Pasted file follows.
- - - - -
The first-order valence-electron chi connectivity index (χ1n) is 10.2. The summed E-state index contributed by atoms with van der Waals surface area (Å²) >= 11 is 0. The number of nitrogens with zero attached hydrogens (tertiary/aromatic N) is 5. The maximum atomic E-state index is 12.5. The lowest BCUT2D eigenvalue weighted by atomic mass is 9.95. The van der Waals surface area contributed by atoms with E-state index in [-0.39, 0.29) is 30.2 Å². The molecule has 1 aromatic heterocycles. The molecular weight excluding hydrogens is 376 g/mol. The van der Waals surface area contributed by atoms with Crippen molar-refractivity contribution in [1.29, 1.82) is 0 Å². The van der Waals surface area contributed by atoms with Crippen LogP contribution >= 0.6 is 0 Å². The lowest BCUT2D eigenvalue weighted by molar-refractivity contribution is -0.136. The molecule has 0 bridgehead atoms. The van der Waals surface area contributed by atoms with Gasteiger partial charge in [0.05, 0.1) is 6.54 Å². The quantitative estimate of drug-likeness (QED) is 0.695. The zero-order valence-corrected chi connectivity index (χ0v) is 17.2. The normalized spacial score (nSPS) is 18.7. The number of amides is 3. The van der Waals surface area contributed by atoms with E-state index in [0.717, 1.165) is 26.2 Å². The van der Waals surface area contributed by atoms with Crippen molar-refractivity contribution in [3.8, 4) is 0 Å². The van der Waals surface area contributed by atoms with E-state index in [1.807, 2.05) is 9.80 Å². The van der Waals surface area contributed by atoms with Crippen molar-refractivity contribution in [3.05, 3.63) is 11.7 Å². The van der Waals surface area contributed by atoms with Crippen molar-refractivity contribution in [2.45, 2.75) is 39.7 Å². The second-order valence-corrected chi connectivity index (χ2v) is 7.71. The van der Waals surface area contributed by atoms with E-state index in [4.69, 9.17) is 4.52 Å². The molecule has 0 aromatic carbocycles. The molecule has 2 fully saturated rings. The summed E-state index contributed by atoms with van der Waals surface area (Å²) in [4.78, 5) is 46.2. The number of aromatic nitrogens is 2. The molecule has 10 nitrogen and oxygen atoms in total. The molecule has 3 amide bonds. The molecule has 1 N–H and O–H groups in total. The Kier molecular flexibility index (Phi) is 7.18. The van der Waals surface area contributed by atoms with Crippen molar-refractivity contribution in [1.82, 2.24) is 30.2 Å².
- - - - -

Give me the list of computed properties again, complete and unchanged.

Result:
The first-order valence-electron chi connectivity index (χ1n) is 10.2. The summed E-state index contributed by atoms with van der Waals surface area (Å²) >= 11 is 0. The number of nitrogens with zero attached hydrogens (tertiary/aromatic N) is 5. The maximum atomic E-state index is 12.5. The lowest BCUT2D eigenvalue weighted by atomic mass is 9.95. The van der Waals surface area contributed by atoms with E-state index in [-0.39, 0.29) is 30.2 Å². The molecule has 1 aromatic heterocycles. The molecular weight excluding hydrogens is 376 g/mol. The van der Waals surface area contributed by atoms with Crippen molar-refractivity contribution in [1.29, 1.82) is 0 Å². The van der Waals surface area contributed by atoms with Crippen LogP contribution >= 0.6 is 0 Å². The lowest BCUT2D eigenvalue weighted by molar-refractivity contribution is -0.136. The molecule has 0 bridgehead atoms. The van der Waals surface area contributed by atoms with Gasteiger partial charge in [0.05, 0.1) is 6.54 Å². The quantitative estimate of drug-likeness (QED) is 0.695. The zero-order valence-corrected chi connectivity index (χ0v) is 17.2. The normalized spacial score (nSPS) is 18.7. The number of amides is 3. The van der Waals surface area contributed by atoms with E-state index in [0.717, 1.165) is 26.2 Å². The van der Waals surface area contributed by atoms with Crippen molar-refractivity contribution in [3.8, 4) is 0 Å². The van der Waals surface area contributed by atoms with E-state index in [1.807, 2.05) is 9.80 Å². The van der Waals surface area contributed by atoms with Crippen molar-refractivity contribution in [3.05, 3.63) is 11.7 Å². The van der Waals surface area contributed by atoms with Crippen molar-refractivity contribution in [2.45, 2.75) is 39.7 Å². The second-order valence-corrected chi connectivity index (χ2v) is 7.71. The van der Waals surface area contributed by atoms with E-state index in [4.69, 9.17) is 4.52 Å². The molecule has 0 aromatic carbocycles. The molecule has 2 fully saturated rings. The summed E-state index contributed by atoms with van der Waals surface area (Å²) in [4.78, 5) is 46.2. The number of aromatic nitrogens is 2. The molecule has 10 nitrogen and oxygen atoms in total. The molecule has 3 amide bonds. The molecule has 1 N–H and O–H groups in total. The Kier molecular flexibility index (Phi) is 7.18. The van der Waals surface area contributed by atoms with Crippen molar-refractivity contribution in [1.82, 2.24) is 30.2 Å².